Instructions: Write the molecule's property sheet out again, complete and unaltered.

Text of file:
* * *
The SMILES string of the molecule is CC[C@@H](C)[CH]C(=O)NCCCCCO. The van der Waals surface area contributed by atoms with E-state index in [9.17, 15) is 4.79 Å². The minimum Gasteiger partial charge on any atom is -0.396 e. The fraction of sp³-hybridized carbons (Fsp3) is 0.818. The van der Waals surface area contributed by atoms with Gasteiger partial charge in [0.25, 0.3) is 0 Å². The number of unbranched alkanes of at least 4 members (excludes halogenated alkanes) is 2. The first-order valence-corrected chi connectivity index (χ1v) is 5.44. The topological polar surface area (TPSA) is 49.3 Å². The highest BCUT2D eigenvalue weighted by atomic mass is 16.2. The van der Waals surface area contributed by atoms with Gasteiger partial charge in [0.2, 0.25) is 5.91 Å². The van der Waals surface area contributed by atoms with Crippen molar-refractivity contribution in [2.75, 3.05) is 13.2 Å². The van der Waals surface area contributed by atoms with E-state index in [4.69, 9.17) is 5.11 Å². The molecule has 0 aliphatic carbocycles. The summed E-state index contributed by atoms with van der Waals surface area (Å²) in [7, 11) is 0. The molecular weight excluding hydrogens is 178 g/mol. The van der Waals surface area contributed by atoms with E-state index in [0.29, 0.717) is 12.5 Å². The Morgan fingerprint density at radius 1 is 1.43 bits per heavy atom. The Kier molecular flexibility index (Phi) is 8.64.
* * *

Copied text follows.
The SMILES string of the molecule is CC[C@@H](C)[CH]C(=O)NCCCCCO. The van der Waals surface area contributed by atoms with E-state index in [9.17, 15) is 4.79 Å². The minimum Gasteiger partial charge on any atom is -0.396 e. The fraction of sp³-hybridized carbons (Fsp3) is 0.818. The van der Waals surface area contributed by atoms with Gasteiger partial charge in [0.25, 0.3) is 0 Å². The number of unbranched alkanes of at least 4 members (excludes halogenated alkanes) is 2. The first-order valence-corrected chi connectivity index (χ1v) is 5.44. The topological polar surface area (TPSA) is 49.3 Å². The highest BCUT2D eigenvalue weighted by atomic mass is 16.2. The van der Waals surface area contributed by atoms with Gasteiger partial charge in [0.2, 0.25) is 5.91 Å². The van der Waals surface area contributed by atoms with Crippen molar-refractivity contribution in [2.75, 3.05) is 13.2 Å². The van der Waals surface area contributed by atoms with E-state index in [4.69, 9.17) is 5.11 Å². The molecule has 0 aliphatic carbocycles. The summed E-state index contributed by atoms with van der Waals surface area (Å²) in [7, 11) is 0. The molecular weight excluding hydrogens is 178 g/mol. The van der Waals surface area contributed by atoms with E-state index in [0.29, 0.717) is 12.5 Å². The Morgan fingerprint density at radius 1 is 1.43 bits per heavy atom. The Kier molecular flexibility index (Phi) is 8.64.